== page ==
The water polo team faced many challenges this season, but no challenge was big enough to deter the team’s confidence. Instead, they take their losses in stride and see a better season on the horizon.
Despite having no home wins, the Brahmas reflected on their strengths and weaknesses. The team attended each match with eight players on the team and had one player on the bench for substitution, which made them to resort to “iron-manning.”
“We don’t have a lot of players on our team, so we have to play every game completely and without any breaks,” Cassidy Hoffman said.
Hoffman said despite the losses and a small team, they did better than what they expected.
“We’ve come a long way from when we first started. We’ve only had a few games, and we’ve done better than we thought we were going to do,” Hoffman said.
Hoffman said one of the last games against Ventura Community College was her favorite game of the season because it was competitive.
“It was a night game, and it was a lot of fun. I felt like we were fairly evenly matched, which made for a competitive match,” Hoffman said.
Hoffman said that for next season she hopes that more people sign up.
“I hope that we can get some more girls on the team, and I hope that the girls coming back next year, can all grow as a team and as players,” Hoffman said.
Goalie, Hollen Raynor, said the team’s biggest success in her perspective was a previous game against Allan Hancock Community College because it was a close game.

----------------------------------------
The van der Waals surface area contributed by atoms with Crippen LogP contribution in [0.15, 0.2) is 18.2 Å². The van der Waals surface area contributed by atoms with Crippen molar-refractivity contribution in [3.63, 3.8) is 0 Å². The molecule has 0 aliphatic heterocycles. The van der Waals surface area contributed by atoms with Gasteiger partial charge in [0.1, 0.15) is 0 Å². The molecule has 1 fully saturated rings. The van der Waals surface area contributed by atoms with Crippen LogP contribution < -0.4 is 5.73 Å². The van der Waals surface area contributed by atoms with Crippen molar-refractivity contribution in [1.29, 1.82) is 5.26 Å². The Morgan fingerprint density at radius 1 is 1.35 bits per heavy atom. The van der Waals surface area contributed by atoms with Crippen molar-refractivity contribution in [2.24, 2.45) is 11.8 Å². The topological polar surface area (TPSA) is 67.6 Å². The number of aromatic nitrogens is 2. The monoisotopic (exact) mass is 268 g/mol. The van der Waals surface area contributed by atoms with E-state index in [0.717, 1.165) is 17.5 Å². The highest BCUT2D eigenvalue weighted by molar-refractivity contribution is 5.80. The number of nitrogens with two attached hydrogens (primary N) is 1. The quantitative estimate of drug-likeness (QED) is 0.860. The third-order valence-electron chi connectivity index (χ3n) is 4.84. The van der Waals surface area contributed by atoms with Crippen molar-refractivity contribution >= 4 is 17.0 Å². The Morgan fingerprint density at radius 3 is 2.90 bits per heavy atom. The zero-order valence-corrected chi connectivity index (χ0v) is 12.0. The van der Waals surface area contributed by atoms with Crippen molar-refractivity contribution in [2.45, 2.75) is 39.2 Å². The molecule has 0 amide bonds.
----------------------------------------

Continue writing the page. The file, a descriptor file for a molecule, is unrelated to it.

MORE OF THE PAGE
“The score ended up being really close, we felt really good about that,” Raynor said. “The team had put up a strong fight throughout the entire game. “It was really discouraging this season, but that it won’t stop the team from learning from their losses, “It was really a growth season, pushing through as a team is a big thing that we learned.”
Early in the season, players left the team, but that didn’t stop from working together.
“I certainly think we learned how to work as a team when times were tough” she said, the water polo team saw teammates drop out early in the season which reduced the team to eight members, we had just enough girls to compete so we were pushing through when times got tough,” Raynor said.
Raynor said that she saw improvement throughout the season.
“Definitely the first game was much different than the last tournament” she said the team improved their team-building skills, “It wasn’t just better in tactical ways but also communication,” Raynor said.
The team also entered seasonal competition later than other college water polo teams due to repairs in the pool locker room in September, which put water polo at a huge disadvantage.
“Next season is going to be a lot different because we’re going to recruit a lot more girls, so there is going to be more rest time during games and a bigger team,” Raynor said.
Coach Judi Terhar said she is excited to see a comeback next season
“I was exceptionally proud of the girls, the eight that made it through the season worked so hard for us,” Terhar said, “They learned life lessons you could only learn through sports.”
Next season, the team will be welcoming a new head coach. This coach played water polo competitively at Calif. State University Northridge (CSUN) and was one of the top four athletes to ever play at the university. The coach came from Utah on a scholarship as a Division 1 athlete.
Terhar said coaches need to work on recruitment for the next season.
“We need to get strong water polo players in here,” Terhar said.